Honestly, we spent less than $10 for the entire list buying on sales, the list is not that onerous - and if you can't afford it, you can go to one of the food kitchens show them that you can't and get free stuff.

Where has he been for the last, oh, 20 years or so?
Twenty years from now you will be more disappointed by the things that you didn't do than by the ones you did do. So throw off the bow lines. Sail away from the safe harbor. Catch the trade winds in your sails. Explore. Dream. Discover.

magicdomino

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Re: Special Snowflake Stories
« Reply #23095 on: August 26, 2013, 04:34:19 PM »
Heck, even in the Dark Ages, we started the year with school supplies.  I don't remember the teacher sending home a list; certainly it would have been a lot shorter (I'm pretty sure no one was expected to bring boxes of tissues, and hand sanitizer didn't exist.)  But we were expected to have pencils, notebook, eraser, crayons, etc. 

Come to think of it, there must of been some kind of list.  In first grade, I was supposed to have thick pencils for some reason.  The teacher kept telling me to use the fat pencils; my mother kept refusing to buy fat pencils because we had lots of regular pencils.  Why did they keep telling me instead of each other?   ??? 

diesel_darlin

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Re: Special Snowflake Stories
« Reply #23096 on: August 26, 2013, 04:46:51 PM »
I work at a gas station. Today, a man threw his trash on the counter and politely informed me that now I had something to do.

Shalamar

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Re: Special Snowflake Stories
« Reply #23097 on: August 26, 2013, 04:52:34 PM »
Good grief, d_d!  That makes me stabby.

I'm old enough to remember when kids were given everything, school supply-wise.  That included pens, pencils, and a fresh new pack of crayons.  (Honestly, was there anything more wonderful than brand-new Crayola crayons, with the points all pointy and the paper un-ripped?  Siiiigh.)  But yeah, that hasn't been the case in my hometown for decades. 

I remember one year when our daughter's list included playing cards and dice.  I joked that the teacher must be planning to teach them how to gamble.

shhh its me

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Re: Special Snowflake Stories
« Reply #23098 on: August 26, 2013, 05:00:32 PM »
I went with my SIL to pick up the kids from school today. As we were picking up the kids  a father walks into my niece's room and says "What's this list all about, public school is supposed to be free. IF you want my kid to have this stuff --you blanket-blank pay for it!" Slammed the school supply list on the desk and walked out.
 
  Honestly, we spent less than $10 for the entire list buying on sales, the list is not that onerous - and if you can't afford it, you can go to one of the food kitchens show them that you can't and get free stuff.

This reminds me it only happened 2 years but when I asked for a school supply list i was told something to the effect "well we cant tell you , you must provide anything but we have a list of things parents may want to donate to the school for their child's use"  something like that.   I was surprised that the classrooms now have at least one scientific calculator per student , for their use.

I did feel bad for the (what looked like grandparents ) buying school supplies for their 7 year old granddaughter and son " Ok , pencils. Which type? Wow these are $4.99 a pack and you and need 4 packs ? *under breath and eye-roll* geez she's 7"

 *insert small vent*  I used to sometimes think the teacher went and looked at the sale prices and specifically and exactly described only items that were still full price the first weeks of school.   100 page spiral notebooks are $1.68-$2.68 , 70 page are 9-19 cents I've been buying school supplies for 14 years the 70 page ones are always almost free the 100 page are always full price. When you ask for 6 in different colors that's a difference of 6-12 dollars.  24 crayons 10 cents the 12 you asked for 2.49 , again every year same price ratio and so it went for all 20 or so items.   The first year I followed the list exactly I don't know why you asked for 12 crayons maybe 24 is just too many choices for 6 year olds maybe they kids with 24 crayons are mean to the kids with 12 I assumed you had a reason to specifically request the most expensive option. That's not to mention the 10 red , green and black pens of which I still have 9 red and 9 green (years after the first time red and green implements were requested) and he never once filled the entire 70 page notebook when you insisted on 100 pages.  Teachers please take the extra moments to say "6 colors suggested/exactly 6 colors must include green and yellow" or "crayons minimum 12 colors/exactly 12 colors" or suggest your school adds it to the downloadable supply lists.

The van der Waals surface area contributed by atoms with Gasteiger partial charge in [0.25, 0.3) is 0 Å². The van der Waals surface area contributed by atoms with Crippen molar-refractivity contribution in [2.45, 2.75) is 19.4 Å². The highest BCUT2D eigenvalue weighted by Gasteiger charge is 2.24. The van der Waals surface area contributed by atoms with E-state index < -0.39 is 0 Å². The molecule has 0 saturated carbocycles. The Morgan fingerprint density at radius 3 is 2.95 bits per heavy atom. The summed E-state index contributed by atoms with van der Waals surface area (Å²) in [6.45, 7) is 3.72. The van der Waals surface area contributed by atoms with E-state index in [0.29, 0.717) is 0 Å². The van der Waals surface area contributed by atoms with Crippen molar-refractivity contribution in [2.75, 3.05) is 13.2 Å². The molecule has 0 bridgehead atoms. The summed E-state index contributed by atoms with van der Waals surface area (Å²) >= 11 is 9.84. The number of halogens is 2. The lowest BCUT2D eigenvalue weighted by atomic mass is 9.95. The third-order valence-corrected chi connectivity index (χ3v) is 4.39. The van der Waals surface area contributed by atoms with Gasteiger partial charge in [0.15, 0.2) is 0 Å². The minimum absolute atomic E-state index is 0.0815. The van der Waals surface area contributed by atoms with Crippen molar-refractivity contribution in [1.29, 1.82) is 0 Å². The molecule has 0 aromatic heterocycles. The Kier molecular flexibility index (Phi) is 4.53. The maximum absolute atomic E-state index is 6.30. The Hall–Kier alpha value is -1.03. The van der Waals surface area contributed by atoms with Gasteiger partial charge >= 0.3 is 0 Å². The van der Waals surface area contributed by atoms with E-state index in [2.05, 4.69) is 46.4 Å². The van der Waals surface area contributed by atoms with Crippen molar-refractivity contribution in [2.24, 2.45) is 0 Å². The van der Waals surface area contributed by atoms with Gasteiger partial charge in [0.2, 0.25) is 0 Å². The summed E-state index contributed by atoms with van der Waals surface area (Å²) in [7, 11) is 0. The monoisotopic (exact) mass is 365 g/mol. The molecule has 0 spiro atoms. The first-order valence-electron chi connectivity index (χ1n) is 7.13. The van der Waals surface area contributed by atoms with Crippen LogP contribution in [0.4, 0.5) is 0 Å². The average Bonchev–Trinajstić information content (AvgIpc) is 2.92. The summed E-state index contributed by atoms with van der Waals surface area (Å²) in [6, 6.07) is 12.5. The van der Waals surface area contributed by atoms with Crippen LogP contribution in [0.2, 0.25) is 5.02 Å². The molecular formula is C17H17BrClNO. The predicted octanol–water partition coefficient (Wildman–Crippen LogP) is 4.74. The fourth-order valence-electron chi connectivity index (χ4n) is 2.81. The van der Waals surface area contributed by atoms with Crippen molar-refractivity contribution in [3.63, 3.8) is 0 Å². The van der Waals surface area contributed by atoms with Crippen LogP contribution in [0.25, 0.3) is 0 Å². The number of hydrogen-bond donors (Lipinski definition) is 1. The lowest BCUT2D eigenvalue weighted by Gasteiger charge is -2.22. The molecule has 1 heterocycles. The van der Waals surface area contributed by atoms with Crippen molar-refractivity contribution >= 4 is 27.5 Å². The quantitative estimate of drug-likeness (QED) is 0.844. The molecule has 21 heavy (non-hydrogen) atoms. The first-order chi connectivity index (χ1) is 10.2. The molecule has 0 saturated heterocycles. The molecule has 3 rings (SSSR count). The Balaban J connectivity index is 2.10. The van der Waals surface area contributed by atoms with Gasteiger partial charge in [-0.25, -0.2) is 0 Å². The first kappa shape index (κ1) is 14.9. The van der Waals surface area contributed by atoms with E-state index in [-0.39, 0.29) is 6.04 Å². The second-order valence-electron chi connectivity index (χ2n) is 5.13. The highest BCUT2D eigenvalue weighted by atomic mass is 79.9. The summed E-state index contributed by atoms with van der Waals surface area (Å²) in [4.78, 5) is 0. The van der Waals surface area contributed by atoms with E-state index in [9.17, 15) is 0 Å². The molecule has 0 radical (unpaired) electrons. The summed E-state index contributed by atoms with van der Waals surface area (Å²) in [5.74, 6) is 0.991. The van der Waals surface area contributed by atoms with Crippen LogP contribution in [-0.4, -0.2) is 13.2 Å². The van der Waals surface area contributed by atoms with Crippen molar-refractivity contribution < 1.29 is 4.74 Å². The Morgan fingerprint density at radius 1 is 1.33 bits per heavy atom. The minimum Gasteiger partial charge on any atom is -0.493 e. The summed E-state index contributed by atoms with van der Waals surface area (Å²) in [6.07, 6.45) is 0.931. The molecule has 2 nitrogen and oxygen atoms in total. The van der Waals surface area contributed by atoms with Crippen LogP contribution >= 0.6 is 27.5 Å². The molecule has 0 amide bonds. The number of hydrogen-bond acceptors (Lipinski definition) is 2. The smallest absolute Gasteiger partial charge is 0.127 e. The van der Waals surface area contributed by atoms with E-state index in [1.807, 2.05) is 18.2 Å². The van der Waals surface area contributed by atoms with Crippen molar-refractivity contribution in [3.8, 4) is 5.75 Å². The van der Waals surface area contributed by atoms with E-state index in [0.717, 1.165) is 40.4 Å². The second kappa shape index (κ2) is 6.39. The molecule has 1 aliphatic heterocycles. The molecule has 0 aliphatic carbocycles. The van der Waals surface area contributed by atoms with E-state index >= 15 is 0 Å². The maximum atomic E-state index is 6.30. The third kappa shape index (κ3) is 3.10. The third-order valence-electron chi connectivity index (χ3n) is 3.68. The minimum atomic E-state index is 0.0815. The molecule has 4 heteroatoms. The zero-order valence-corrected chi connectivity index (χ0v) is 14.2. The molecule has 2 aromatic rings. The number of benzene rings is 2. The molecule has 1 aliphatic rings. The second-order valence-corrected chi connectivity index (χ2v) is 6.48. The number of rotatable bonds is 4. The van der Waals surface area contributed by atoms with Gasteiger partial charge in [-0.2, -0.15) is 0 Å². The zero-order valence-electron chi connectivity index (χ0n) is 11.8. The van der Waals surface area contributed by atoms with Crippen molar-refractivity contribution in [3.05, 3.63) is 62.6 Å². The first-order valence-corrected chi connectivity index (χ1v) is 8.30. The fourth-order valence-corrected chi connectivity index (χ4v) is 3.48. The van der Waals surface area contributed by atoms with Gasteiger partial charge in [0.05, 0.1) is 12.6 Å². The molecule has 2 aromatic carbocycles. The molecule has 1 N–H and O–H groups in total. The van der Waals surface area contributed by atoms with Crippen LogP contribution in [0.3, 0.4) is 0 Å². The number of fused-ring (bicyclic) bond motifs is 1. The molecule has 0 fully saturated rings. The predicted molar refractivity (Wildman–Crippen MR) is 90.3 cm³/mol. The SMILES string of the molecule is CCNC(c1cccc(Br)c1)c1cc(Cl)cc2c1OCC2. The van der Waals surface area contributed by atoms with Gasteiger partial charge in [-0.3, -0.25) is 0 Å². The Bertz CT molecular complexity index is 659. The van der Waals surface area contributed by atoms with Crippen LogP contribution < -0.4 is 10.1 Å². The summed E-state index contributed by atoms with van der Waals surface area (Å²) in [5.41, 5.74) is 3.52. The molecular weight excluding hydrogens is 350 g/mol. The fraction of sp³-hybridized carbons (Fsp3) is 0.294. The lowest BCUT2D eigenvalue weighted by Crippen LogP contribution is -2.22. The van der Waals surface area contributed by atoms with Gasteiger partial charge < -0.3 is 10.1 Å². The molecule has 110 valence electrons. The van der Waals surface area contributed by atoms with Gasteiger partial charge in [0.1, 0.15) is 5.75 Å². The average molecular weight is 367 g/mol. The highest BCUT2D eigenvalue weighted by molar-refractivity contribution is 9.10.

blue2000

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Re: Special Snowflake Stories
« Reply #23099 on: August 26, 2013, 05:07:07 PM »
Jerry Seinfeld had a rant about why he felt justified leaving his trash behind in the theater...he paid $7.50 (it's an old routine :-) ) for his ticket, the theater was making enough money, let them clean it up.

Except of course he wasn't hurting the theater owner one tiny bit, just adding one more little bit of aggravation to the lives of the minimum wage employees who have to clean up after his lazy, entitled millionaire butt.

If I drop the stuff, by mistake, then yeah, that is what the employees are paid for, though I feel pretty crummy that I've made their jobs harder. If I throw the stuff on the floor, or even LEAVE it there intentionally, I'm jist being a jerk.

Rob

I don't see how leaving an empty popcorn bag on the floor of a theatre is making someone's job harder.  Their job is to clean up.  I could see how stepping on popcorn and grinding it into the carpet, or spilling soda, or leaving it wedged in your seat, could be an issue.  In fact, if everyone took their trash with them and was perfectly clean, there would be people losing their jobs because there would be nothing to clean up.

Retail worker here. Actually, no. We wouldn't.

If you didn't leave trash around, we would be able to do other, more pleasant things. We would have more money - the company wouldn't spend half as much money on cleaning supplies or damaged stock, resulting in higher raises and bonuses (I think we lost close to a million dollars in shoplifting/customer damage last year in our store alone. And that comes out of OUR bonus, not the bosses). Since we would be doing more technical things, we would have more training and have a much better-looking resume if we wanted to go elsewhere.

And most important, I would never again reach into the back of a shelf and put my hand in someone's half-chewed leftover lunch. :( I'd be really happy with that!
You are only young once. After that you have to think up some other excuse.